None that I know of, on the left, are trying to make a claim that we should have endless funding and endless expansion of government. I certainly don't support that idea. But, I also reject a logic that claims we should pretend government funding has been a failure on every level when clearly it hasn't. Perhaps Bill Gates, Steve Jobs and countless other computer egg heads would have created the internet all by themselves. It's not worth the speculation to me because reality didn't work that way.

  5. At the end of my driveway I have a Federal mailbox. Travel a few feet more and I travel down a township road. A mile or so later I ramble along a county road leading to a Federal interstate highway.

    I have paid taxes on all of these levels for over forty years.

    If I didn't help build these venues who did?

    1. Um, you're kinda veering into making Rick's point William.

    2. Interesting William at the end of my driveway I have a mailbox that I bought and the quasi federal U S postal service fills it full of free market crap daily.
      Otherwise my neighborhood is similar except I hit a city street, a state highway, a US highway then the federal interstate. Just think how depressing and time consuming my 5 mile trip to a good road would be without the government taking tax money and building these things. Would you rather I paid a local contractor to build a cheap version of what we have and pocketing the left over cash. that's what would happen without the government over site. Never underestimate the greed of the people if it weren't for the government of the people controlling the greed.

    3. And William although the government didn't invent the mailbox why do we need them at all? Because from 1865 to 1890 the government decided to increasingly deliver mail to the individual homes instead of you having to run to the (at that time) distance and central post office to get your mail. Damn there you go government involvement in the development of the mailbox in America,- it was originally invented in France by the way because they also carried letters to individuals.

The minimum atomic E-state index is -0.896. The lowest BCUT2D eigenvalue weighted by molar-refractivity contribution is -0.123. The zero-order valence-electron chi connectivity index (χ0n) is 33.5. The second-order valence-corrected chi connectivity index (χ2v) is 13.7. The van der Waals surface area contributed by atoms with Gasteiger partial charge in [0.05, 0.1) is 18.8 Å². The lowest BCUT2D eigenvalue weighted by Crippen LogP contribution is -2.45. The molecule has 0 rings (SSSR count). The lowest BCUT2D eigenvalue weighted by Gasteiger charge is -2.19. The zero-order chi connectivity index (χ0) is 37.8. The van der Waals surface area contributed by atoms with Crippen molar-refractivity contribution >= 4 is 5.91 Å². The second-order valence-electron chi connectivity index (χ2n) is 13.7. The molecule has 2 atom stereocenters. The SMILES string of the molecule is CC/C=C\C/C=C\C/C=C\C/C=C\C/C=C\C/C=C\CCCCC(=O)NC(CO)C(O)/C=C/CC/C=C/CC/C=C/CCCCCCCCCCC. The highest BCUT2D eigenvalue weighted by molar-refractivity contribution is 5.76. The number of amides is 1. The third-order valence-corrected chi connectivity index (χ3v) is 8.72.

Also just because it is a crime to tamper with the mail that doesn't give the government the right to own your mailbox so it isn't really a federal one but they control the security for you so you don't have to stand next to it all day waiting on your goodies. Oh and the government doesn't make mailboxes either they only regular the sizes needed. That probably has to do with what they deliver. Although in todays mails mine is sometimes not big enough as the post office has expanded what they will deliver.

    4. Wind turbines?

      Windmills were used in Persia (present-day Iran) as early as 200 B.C.
      The precursor to the wind turbine.

  6. Duct tape:
    Revolite (then a division of Johnson & Johnson) developed an adhesive tape made from a rubber-based adhesive applied to a durable duck cloth backing. This tape resisted water and was used as sealing tape on some ammunition cases during that period

  7. Micro chips?

    The thermionic triode, a vacuum tube invented in 1907, enabled amplified radio technology and long-distance telephony. The triode, however, was a fragile device that consumed a lot of power. Physicist Julius Edgar Lilienfeld filed a patent for a field-effect transistor (FET) in Canada in 1925, which was intended to be a solid-state replacement for the triode. Lilienfeld also filed identical patents in the United States in 1926 and 1928. However, Lilienfeld did not publish any research articles about his devices nor did his patents cite any specific examples of a working prototype. Because the production of high-quality semiconductor materials was still decades away, Lilienfeld's solid-state amplifier ideas would not have found practical use in the 1920s and 1930s, even if such a device had been built. In 1934, German inventor Oskar Heil patented a similar device.

    Your much beloved governments list of accomplishments is dwindling.

    The calculator?
    Contains transistors. Without the transistor.